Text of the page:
As I scrolled through Facebook the other day, I saw a link to an article headlined “Over 80 percent of Americans support mandatory labels on foods containing DNA.” I chuckled and clicked the link, thinking I’d be heading to The Onion. Imagine my surprise when The Washington Post loaded in my browser instead. The article’s lead made my stomach sink: “A recent survey by the Oklahoma State University Department of Agricultural Economics finds that over 80 percent of Americans support ‘mandatory labels on foods containing DNA,’ about the same number as support mandatory labeling of GMO foods ‘produced with genetic engineering.'”
As I read on, I thought that surely this study was flawed — they must have surveyed a non-representative sample, or the question must have been written poorly. I clicked over the survey’s results (linked above), where I learned that the survey was given to a pool of 1000 people. The pool was designed to reflect the demographics of the U.S. The method was sound, so I thought the problem must have been the wording of the question. Wrong again. “Do you support or oppose mandatory labels on foods containing DNA?” is a pretty straightforward question.
DNA: It’s already inside you! (image source)
The study wasn’t flawed. The results weren’t shady. Apparently, 80 percent of Americans simply do not know what DNA is. Almost the same percentage of people said they also support mandatory labeling of GMOs. The study also asked respondents if they had “read any books about food and agriculture in the past year.” Eighty-one percent of people said “no.” Three percent said, “I don’t know.” And yet, these same people are anti-GMO and anti-DNA. People: acronyms do not automatically make a food dangerous. Please, please educate yourself before you decide that something is evil.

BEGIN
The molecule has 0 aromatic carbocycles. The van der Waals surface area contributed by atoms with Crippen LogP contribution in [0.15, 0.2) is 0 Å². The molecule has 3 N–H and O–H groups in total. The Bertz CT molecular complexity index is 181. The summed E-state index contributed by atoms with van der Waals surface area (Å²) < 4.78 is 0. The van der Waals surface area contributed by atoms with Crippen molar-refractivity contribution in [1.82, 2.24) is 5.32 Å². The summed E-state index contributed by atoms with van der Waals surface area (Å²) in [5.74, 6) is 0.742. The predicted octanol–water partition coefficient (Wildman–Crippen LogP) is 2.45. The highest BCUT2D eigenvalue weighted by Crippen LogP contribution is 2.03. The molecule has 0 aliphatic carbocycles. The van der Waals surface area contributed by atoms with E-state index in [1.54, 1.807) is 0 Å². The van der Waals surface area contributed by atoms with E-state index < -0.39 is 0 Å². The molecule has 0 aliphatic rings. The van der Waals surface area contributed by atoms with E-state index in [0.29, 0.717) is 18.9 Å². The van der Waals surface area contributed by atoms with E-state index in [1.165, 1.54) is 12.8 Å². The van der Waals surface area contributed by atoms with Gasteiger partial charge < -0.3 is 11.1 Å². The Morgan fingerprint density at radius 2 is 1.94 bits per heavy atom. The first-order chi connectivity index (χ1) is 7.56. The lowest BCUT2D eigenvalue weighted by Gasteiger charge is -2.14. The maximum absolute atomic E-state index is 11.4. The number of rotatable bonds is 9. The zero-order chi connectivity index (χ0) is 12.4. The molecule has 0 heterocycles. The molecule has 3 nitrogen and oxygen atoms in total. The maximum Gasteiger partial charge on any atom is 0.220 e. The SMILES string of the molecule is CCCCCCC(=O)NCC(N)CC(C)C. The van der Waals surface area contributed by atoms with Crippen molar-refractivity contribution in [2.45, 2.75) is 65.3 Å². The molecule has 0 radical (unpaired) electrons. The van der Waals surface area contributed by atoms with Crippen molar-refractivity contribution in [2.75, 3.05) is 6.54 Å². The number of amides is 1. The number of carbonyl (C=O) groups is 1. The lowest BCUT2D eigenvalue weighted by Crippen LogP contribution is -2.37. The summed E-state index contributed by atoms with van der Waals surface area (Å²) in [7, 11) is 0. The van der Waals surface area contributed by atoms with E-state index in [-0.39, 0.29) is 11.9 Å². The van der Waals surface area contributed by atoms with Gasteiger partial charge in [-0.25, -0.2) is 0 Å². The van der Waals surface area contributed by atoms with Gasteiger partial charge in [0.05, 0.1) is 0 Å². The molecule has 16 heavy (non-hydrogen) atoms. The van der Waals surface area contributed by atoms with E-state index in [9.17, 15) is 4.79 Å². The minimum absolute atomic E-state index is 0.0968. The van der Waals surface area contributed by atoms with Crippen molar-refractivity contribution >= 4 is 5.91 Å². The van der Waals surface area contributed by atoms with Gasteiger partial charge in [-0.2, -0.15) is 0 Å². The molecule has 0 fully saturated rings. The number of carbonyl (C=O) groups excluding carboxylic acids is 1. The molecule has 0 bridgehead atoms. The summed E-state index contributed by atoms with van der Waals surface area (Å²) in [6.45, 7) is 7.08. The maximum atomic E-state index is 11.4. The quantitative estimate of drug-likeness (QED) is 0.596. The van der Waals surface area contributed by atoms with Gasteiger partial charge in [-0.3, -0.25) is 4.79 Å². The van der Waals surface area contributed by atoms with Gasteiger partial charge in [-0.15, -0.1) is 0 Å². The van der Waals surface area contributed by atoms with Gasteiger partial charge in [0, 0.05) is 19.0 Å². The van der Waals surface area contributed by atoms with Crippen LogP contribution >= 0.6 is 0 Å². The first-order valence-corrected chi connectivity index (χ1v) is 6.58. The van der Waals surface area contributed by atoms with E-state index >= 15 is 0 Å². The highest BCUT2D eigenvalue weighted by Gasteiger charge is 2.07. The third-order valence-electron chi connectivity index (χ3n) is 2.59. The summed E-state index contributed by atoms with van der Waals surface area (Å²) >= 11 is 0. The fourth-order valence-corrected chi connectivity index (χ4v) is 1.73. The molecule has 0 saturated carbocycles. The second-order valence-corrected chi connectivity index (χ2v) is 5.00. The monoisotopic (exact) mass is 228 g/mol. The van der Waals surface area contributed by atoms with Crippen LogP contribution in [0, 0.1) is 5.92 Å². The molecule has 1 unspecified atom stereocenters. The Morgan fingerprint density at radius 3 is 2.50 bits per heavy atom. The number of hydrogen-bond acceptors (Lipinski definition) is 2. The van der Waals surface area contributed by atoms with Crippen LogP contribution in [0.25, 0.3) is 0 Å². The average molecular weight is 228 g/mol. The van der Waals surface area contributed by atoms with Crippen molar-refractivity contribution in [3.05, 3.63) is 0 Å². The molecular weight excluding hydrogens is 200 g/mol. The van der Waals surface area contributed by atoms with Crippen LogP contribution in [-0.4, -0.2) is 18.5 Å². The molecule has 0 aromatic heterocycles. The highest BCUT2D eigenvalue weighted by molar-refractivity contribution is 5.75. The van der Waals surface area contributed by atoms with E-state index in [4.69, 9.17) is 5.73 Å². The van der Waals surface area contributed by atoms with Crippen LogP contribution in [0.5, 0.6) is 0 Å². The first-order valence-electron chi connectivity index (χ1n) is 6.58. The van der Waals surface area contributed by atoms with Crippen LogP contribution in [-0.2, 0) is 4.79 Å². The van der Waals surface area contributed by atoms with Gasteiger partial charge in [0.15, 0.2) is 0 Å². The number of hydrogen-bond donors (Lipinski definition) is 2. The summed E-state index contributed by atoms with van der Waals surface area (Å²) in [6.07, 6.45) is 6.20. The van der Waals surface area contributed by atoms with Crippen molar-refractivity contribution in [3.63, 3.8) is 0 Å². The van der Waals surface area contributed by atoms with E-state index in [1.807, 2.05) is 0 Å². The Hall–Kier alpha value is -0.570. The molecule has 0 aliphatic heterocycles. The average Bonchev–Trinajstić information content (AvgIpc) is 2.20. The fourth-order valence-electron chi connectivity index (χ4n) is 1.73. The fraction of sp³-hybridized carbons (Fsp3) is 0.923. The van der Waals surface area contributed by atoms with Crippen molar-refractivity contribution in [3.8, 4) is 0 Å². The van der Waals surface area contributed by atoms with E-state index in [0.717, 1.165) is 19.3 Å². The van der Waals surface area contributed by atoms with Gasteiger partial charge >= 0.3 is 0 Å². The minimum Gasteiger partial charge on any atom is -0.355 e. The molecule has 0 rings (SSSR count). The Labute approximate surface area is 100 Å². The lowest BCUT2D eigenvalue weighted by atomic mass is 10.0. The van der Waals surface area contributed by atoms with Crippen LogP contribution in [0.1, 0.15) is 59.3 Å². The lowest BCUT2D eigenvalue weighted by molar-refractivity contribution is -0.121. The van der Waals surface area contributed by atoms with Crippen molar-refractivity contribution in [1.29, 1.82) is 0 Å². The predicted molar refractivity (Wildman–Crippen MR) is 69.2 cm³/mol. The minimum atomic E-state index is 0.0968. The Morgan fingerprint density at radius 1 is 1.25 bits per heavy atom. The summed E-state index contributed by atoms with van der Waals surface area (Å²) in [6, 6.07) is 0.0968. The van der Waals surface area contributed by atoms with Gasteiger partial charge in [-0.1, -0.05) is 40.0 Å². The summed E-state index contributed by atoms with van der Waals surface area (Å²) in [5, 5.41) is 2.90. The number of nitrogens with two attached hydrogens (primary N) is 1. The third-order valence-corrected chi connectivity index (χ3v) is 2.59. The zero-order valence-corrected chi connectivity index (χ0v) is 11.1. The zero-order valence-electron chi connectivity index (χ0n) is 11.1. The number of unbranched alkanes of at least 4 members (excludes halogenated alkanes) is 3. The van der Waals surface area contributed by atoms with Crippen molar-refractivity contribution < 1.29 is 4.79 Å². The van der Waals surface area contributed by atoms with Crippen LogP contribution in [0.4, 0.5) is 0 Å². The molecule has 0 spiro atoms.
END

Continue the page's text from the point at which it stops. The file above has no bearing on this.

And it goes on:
I’m a huge advocate for knowing what is in your food, for not consuming the weird, potentially dangerous substances that frequently make their way into processed foods. But you must actually know what it is that you’re consuming. You can’t assume that some substance on the ingredient list is healthy for you just because the manufacturers claim it is, and you also can’t assume that something is dangerous just because you’ve never heard of it (and maybe you didn’t pay attention in seventh-grade science class). You cannot assume that because it has an acronym or a scientific-sounding name, or because the Food Babe says it’s icky, that something should be banned.
This type of ignorance is harming American agriculture, an industry taken for granted by far too many Americans. You may not want to admit it, but the notion of the small, local, organic farm, with the farmer who raises a little bit of everything and sells his wares at a cute little booth at the farmer’s market, is just not realistic to feed the entire country. The population of the world is continuously growing, and the population of farmers is slowly but steadily decreasing (see 2014’s Census of Agriculture). What worked in 1820 is not going to work forever.
If we want to keep eating (all of us, not just those of us who can afford the cute farmer’s market booths), we must be open to innovation. Should we view innovation with a healthy dose of skepticism? Of course. But it must be educated skepticism. As consumers, we must be informed, jumping neither to acceptance nor rejection without first doing our research. Our health and the health of our country depend on it.